President doesn't have absolute military authority over Americans
© St. Petersburg Times
No citizen shall be imprisoned or otherwise detained by the United States except pursuant to an Act of Congress.
Congress passed this law in 1971 in response to concerns the executive branch could overstep its authority during a national emergency and hold, without charge, Americans deemed dangerous or disloyal.
So why are two Americans in that very predicament today?
Yaser Esam Hamdi and Jose Padilla are American citizens sitting in military brigs without charge or access to lawyers. Hamdi was picked up in Afghanistan, accused of fighting on behalf of the Taliban; and Padilla was arrested coming off a flight at Chicago's O'Hare International Airport, suspected of plotting to release a dirty bomb in the United States.
If the allegations are true, these are unsympathetic men. But unlike the case of convicted American Taliban John Walker Lindh, the Bush administration won't let these assertions be tested before an independent court.
According to the Justice Department, the 1971 law is irrelevant to Hamdi and Padilla since they are being held under the president's military authority as "enemy combatants," and as such do not have to be accorded the due process rights of citizens. The Bush administration says it does not have to prove the allegations against the men, and no court can second-guess its decision to hold them incommunicado and for the duration of the conflict.
Mark Corallo, spokesman for the Justice Department, says the president as commander in chief can designate anyone an enemy combatant -- American or not, here or abroad. "(In this war on terrorism) America is the battlefield," he says, and no congressional statute can override the president's constitutional military authority.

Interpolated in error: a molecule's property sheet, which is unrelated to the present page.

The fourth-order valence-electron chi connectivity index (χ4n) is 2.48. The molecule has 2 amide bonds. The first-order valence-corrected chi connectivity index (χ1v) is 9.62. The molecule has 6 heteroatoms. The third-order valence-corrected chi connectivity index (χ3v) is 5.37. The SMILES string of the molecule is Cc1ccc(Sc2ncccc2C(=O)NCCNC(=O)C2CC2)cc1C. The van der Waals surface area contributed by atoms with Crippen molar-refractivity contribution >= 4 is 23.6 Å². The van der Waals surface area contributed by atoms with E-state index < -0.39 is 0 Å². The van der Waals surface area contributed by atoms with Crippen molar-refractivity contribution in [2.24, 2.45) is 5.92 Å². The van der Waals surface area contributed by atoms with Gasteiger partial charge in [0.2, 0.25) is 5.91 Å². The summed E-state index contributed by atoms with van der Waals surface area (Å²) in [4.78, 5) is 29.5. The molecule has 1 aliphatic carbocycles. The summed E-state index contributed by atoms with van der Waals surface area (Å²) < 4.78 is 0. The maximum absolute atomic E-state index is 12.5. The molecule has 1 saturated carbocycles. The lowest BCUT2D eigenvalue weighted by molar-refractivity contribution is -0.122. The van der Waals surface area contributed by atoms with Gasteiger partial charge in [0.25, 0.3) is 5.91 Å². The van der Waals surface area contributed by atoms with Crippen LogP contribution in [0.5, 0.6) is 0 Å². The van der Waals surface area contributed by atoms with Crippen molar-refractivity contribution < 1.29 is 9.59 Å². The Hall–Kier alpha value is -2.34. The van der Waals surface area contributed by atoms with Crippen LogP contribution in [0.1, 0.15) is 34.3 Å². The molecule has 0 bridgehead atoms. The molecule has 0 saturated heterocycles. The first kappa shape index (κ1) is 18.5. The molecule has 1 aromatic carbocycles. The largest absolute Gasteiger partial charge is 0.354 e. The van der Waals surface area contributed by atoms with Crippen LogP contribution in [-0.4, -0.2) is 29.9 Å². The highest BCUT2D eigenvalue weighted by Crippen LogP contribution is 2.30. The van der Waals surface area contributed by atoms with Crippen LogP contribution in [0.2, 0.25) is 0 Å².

This is overstatement. While the president has broad power to conduct war, he does not have the absolute and unreviewable authority to hold any suspected American for as long as this indefinite "war" on terror continues.
Moreover, Congress certainly can constrain the breadth of the president's military authority. The 1878 Posse Comitatus Act, still good law today, limits the use of the military in civilian law enforcement.
The legislative history of the 1971 statute demonstrates it is directly relevant to Hamdi and Padilla. The law was passed as a hedge against the government's bad habit of abandoning the Constitution's guarantees whenever the country's security is at risk.
Today our enemy may be al-Qaida, the worldwide terrorist network of Islamic extremists, but it wasn't long ago when Communism was the looming evil ready to destroy the American way of life. While it sounds almost quaint to say now, the threat at the time was not remote. In the middle part of the last century, the world powers of China and the Soviet Union were avowedly Communist and actively exporting their ideology. Communist insurgencies were cropping up around the world and in our hemisphere in particular.
Compare this threat to that of al-Qaida, and the 1950s prognosis was at least as grave.
In the heat of this era, the House Committee on UnAmerican Activities presented its centerpiece legislation: the Internal Security Act of 1950. The law, passed that year, was astoundingly broad and rife with violations of civil liberties. Americans associated with a Communist organization were denied the ability to hold office or use a U.S. passport.
One part of the Security Act, the Emergency Detention Act, gave the president, through his attorney general, the emergency powers to hold Americans without charge in times of war or emergency. Any Americans who, in the attorney general's judgment, would probably engage in acts of espionage or terrorism -- especially those who had in the past -- could be held without charge and detained for the duration of the emergency.
But in 1971, while still steeped in the Cold War and fighting Communists in Vietnam, Congress repealed the law. The legislative history makes clear Congress was taking back the power it gave the executive branch as too chilling to civil liberties. To put an exclamation point on it, Congress passed the 1971 Act which explicitly and with no exceptions said Americans could not be detained except pursuant to an Act of Congress. In other words, either charged with a crime or based on some new explicit grant of power by Congress.
As yet, no court has addressed this law's application to the confinement of Hamdi and Padilla. Judges will have that opportunity, though, and when they do, it is vital for our constitutional system that some limits are placed on the president's ability to conduct this "war" on U.S. soil and U.S. citizens.
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